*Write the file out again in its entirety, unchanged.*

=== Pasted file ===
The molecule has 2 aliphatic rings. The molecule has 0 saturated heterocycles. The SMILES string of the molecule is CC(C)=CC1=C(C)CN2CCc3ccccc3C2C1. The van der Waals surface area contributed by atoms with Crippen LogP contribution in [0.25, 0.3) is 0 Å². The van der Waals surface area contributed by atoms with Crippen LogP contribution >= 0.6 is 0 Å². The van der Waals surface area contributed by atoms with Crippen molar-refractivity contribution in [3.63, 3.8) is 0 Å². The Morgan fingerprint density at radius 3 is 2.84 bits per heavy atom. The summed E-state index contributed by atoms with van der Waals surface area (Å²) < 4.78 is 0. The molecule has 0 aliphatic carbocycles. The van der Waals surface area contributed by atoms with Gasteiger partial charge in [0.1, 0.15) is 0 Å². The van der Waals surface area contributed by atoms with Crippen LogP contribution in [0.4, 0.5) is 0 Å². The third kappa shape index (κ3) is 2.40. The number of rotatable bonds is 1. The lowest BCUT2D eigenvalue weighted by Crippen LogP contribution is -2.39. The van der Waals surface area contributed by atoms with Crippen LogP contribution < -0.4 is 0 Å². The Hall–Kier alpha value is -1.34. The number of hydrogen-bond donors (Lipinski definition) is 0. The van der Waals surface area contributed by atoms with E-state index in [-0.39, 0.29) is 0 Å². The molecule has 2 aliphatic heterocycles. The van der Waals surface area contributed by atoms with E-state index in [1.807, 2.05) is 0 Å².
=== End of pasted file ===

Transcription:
The molecule has 2 aliphatic rings. The molecule has 0 saturated heterocycles. The SMILES string of the molecule is CC(C)=CC1=C(C)CN2CCc3ccccc3C2C1. The van der Waals surface area contributed by atoms with Crippen LogP contribution in [0.25, 0.3) is 0 Å². The van der Waals surface area contributed by atoms with Crippen LogP contribution >= 0.6 is 0 Å². The van der Waals surface area contributed by atoms with Crippen molar-refractivity contribution in [3.63, 3.8) is 0 Å². The Morgan fingerprint density at radius 3 is 2.84 bits per heavy atom. The summed E-state index contributed by atoms with van der Waals surface area (Å²) < 4.78 is 0. The molecule has 0 aliphatic carbocycles. The van der Waals surface area contributed by atoms with Gasteiger partial charge in [0.1, 0.15) is 0 Å². The van der Waals surface area contributed by atoms with Crippen LogP contribution in [0.4, 0.5) is 0 Å². The third kappa shape index (κ3) is 2.40. The number of rotatable bonds is 1. The lowest BCUT2D eigenvalue weighted by Crippen LogP contribution is -2.39. The van der Waals surface area contributed by atoms with Crippen LogP contribution < -0.4 is 0 Å². The Hall–Kier alpha value is -1.34. The number of hydrogen-bond donors (Lipinski definition) is 0. The van der Waals surface area contributed by atoms with E-state index in [-0.39, 0.29) is 0 Å². The molecule has 2 aliphatic heterocycles. The van der Waals surface area contributed by atoms with E-state index in [1.807, 2.05) is 0 Å².